Song F, Shi N, Shan F, Zhang Z, Shen J, Lu H, et al. Emerging 2019 novel coronavirus (2019-nCoV) pneumonia. Radiology. 2020;295(1):210–7.
Chung M, Bernheim A, Mei X, Zhang N, Huang M, Zeng X, et al. CT imaging features of 2019 novel coronavirus (2019-nCoV). Radiology. 2020. https://doi.org/10.1148/radiol.2020200230.
Pan Y, Guan H, Zhou S, Wang Y, Li Q, Zhu T, et al. Initial CT findings and temporal changes in patients with the novel coronavirus pneumonia (2019-nCoV): a study of 63 patients in Wuhan. China Eur Radiol. 2020. https://doi.org/10.1007/s00330-020-06731-x.
Wang J, Xu Z, Wang J, Feng R, An Y, Ao W, et al. CT characteristics of patients infected with 2019 novel coronavirus: association with clinical type. Clin Radiol. 2020;75(6):408–14.
General Office of National Health Committee, Office of State Administration of Traditional Chinese Medicine. Notice on the issuance of a programme for the diagnosis and treatment of novel coronavirus (2019-nCoV) infected pneumonia (Version 6). 2020. Available at: http://www.nhc.gov.cn/xcs/zhengcwj/202003/4856d5b0458141fa9f376853224d41d7.shtml.
Wang D, Hu B, Hu C, Zhu F, Liu X, Zhang J, et al. Clinical characteristics of 138 hospitalized patients with 2019 novel coronavirus-infected pneumonia in Wuhan, China. JAMA. 2020. https://doi.org/10.1001/jama.2020.1585.
Zhu N, Zhang D, Wang W, Li X, Yang B, Song J, et al. A novel coronavirus from patients with pneumonia in China, 2019. N Engl J Med. 2020;382(8):727–33.
Koo HJ, Lim S, Choe J, Choi SH, Sung H, Do KH. Radiographic and CT features of viral pneumonia. Radiographics. 2018;38(3):719–39.
Wei J, Xu H, Xiong J, Shen Q, Fan B, Ye C, et al. 2019 novel coronavirus (COVID-19) pneumonia: serial computed tomography findings. Korean J Radiol. 2020;21(4):501–4.
Pan F, Ye T, Sun P, Gui S, Liang B, Li L, et al. Time course of lung changes on chest CT during recovery from 2019 novel coronavirus (COVID-19) pneumonia. Radiology. 2020;295(3):715–21.
Shi H, Han X, Jiang N, Cao Y, Alwalid O, Gu J, et al. Radiological fndings from 81 patients with COVID-19 pneumonia in Wuhan, China: a descriptive study. Lancet Infect Dis. 2020. https://doi.org/10.1016/S1473-3099(20)30086-4.
Huang C, Wang Y, Li X, Ren L, Zhao J, Hu Y, et al. Clinical features of patients infected with 2019 novel coronavirus in Wuhan, China. Lancet. 2020;395(10223):497–506.
Chen N, Zhou M, Dong X, Qu J, Gong F, Han Y, et al. Epidemiological and clinical characteristics of 99 cases of 2019 novel coronavirus pneumonia in Wuhan, China: a descriptive study. Lancet. 2020;395(10223):507–13.
Leung JM, Yang CX, Tam A, Shaipanich T, Hackett TL, Singhera GK, et al. ACE-2 expression in the small airway epithelia of smokers and COPD patients: implications for COVID-19. Eur Respir J. 2020. https://doi.org/10.1183/13993003.00688-2020.
Fang L, Karakiulakis G, Roth M. Are patients with hypertension and diabetes mellitus at increased risk for COVID-19 infection? Lancet Respir Med. 2020;8(4):e21. https://doi.org/10.1016/S2213-2600(20)30116-8.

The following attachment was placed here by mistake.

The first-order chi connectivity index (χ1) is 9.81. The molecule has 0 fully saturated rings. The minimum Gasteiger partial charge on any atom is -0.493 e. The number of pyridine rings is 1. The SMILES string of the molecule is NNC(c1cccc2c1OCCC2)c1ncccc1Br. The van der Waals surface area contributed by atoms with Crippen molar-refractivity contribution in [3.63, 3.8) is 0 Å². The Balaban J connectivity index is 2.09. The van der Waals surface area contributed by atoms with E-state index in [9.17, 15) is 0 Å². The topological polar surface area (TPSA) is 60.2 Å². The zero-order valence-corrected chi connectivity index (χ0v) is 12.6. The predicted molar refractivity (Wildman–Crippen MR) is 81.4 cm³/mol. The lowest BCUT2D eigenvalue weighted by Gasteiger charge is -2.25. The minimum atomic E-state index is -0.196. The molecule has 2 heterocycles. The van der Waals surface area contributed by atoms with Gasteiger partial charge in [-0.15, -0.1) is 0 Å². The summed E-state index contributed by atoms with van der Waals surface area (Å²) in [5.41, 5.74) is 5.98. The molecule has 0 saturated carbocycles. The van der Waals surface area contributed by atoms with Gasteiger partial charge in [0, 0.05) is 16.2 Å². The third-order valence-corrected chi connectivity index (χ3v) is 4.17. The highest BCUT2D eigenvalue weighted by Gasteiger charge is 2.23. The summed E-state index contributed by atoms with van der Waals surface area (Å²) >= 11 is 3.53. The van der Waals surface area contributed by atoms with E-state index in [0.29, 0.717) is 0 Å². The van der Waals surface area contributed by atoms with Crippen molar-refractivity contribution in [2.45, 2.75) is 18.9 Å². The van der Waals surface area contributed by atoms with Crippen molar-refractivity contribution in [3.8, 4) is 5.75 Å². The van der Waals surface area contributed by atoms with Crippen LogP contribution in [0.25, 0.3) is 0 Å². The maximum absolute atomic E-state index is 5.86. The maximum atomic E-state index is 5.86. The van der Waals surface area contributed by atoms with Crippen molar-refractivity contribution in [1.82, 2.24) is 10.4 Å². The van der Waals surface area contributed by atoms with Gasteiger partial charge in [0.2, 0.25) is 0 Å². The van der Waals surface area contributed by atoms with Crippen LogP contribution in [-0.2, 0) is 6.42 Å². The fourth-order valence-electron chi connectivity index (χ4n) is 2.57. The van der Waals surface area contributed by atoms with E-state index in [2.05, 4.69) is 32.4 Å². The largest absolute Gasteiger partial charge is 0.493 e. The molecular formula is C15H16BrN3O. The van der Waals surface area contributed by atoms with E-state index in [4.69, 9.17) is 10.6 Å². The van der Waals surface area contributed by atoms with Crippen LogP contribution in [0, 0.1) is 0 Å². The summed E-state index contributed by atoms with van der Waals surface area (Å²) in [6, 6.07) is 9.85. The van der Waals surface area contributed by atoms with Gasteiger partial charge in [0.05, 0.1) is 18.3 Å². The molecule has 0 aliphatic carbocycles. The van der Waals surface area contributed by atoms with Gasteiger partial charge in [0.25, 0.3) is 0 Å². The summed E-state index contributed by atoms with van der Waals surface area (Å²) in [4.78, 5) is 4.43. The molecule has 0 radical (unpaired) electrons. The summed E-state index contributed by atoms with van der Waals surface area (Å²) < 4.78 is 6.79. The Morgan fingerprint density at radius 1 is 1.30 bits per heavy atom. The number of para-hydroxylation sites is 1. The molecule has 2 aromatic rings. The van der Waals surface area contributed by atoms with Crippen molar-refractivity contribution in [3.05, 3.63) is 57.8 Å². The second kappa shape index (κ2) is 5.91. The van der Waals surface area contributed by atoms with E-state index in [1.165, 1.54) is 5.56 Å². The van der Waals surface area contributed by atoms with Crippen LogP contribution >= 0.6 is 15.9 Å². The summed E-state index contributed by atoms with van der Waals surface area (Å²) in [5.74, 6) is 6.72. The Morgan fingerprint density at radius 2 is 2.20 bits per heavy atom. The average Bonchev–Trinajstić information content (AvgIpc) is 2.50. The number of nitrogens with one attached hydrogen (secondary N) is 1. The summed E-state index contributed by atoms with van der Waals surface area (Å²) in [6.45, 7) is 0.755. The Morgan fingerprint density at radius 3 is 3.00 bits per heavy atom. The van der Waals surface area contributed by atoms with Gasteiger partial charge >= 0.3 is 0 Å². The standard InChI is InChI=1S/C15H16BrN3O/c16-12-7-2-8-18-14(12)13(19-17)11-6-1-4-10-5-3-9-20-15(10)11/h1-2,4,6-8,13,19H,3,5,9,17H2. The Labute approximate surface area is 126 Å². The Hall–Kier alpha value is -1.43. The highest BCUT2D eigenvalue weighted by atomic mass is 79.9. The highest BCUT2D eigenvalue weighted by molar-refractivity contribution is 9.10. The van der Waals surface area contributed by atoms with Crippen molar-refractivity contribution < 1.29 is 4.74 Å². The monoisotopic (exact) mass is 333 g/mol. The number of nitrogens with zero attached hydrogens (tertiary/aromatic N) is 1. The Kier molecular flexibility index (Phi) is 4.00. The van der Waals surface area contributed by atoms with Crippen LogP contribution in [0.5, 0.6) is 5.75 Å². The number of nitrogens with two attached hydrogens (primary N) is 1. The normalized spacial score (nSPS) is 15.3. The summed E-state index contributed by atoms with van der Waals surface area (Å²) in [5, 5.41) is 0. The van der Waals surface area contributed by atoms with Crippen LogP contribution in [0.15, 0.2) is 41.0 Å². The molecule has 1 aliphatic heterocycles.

Zhao Q, Meng M, Kumar R, Wu Y, Huang J, Lian N, et al. The impact of COPD and smoking history on the severity of Covid-19: a systemic review and meta-analysis. J Med Virol. 2020. https://doi.org/10.1002/jmv.25889.
Yoon SH, Lee KH, Kim JY, Lee YK, Ko H, Kim KH, et al. Chest radiographic and CT findings of the 2019 novel coronavirus disease (COVID-19): analysis of nine patients treated in Korea. Korean J Radiol. 2020;21(4):494–500.
Wu J, Liu J, Zhao X, Liu C, Wang W, Wang D, et al. Clinical Characteristics of Imported Cases of COVID-19 in Jiangsu Province: A Multicenter Descriptive Study. Clin Infect Dis. 2020:ciaa199. https://doi.org/10.1093/cid/ciaa199.
Xu YH, Dong JH, An WM, Lv XY, Yin XP, Zhang JZ, et al. Clinical and computed tomographic imaging features of novel coronavirus pneumonia caused by SARS-CoV-2. J Inf Secur. 2020. https://doi.org/10.1016/j.jinf.2020.02.017.
Xu X, Yu C, Qu J, Zhang L, Jiang S, Huang D, et al. Imaging and clinical features of patients with 2019 novel coronavirus SARS-CoV-2. Eur J Nucl Med Mol Imaging. 2020. https://doi.org/10.1007/s00259-020-04735-9.
Pan Y, Guan H. Imaging changes in patients with 2019-nCov. Eur Radiol. 2020. https://doi.org/10.1007/s00330-020-06713-z.
Kanne JP, Chest CT. Findings in 2019 Novel Coronavirus (2019-nCoV) Infections from Wuhan,China: Key Points for the Radiologist. Radiology. 2020;295(1):16–7.
Li Y, Xia L. Coronavirus Disease 2019 (COVID-19): Role of Chest CT in Diagnosis and Management. AJR Am J Roentgenol. 2020;214:1–7.
Consent to publication
Ethics approval and consent to participate
This retrospective study was approved by the institutional review board of Tongde Hospital of Zhejiang Province. All patients or their legally authorized representatives had provided written informed consent prior to participation in this study.
The authors declared that there is no conflict of interest.
Springer Nature remains neutral with regard to jurisdictional claims in published maps and institutional affiliations.
About this article
Cite this article
Wang, J., Zhu, X., Xu, Z. et al. Clinical and CT findings of COVID-19: differences among three age groups. BMC Infect Dis 20, 434 (2020). https://doi.org/10.1186/s12879-020-05154-9
- X-ray computed tomography
- Pulmonary infection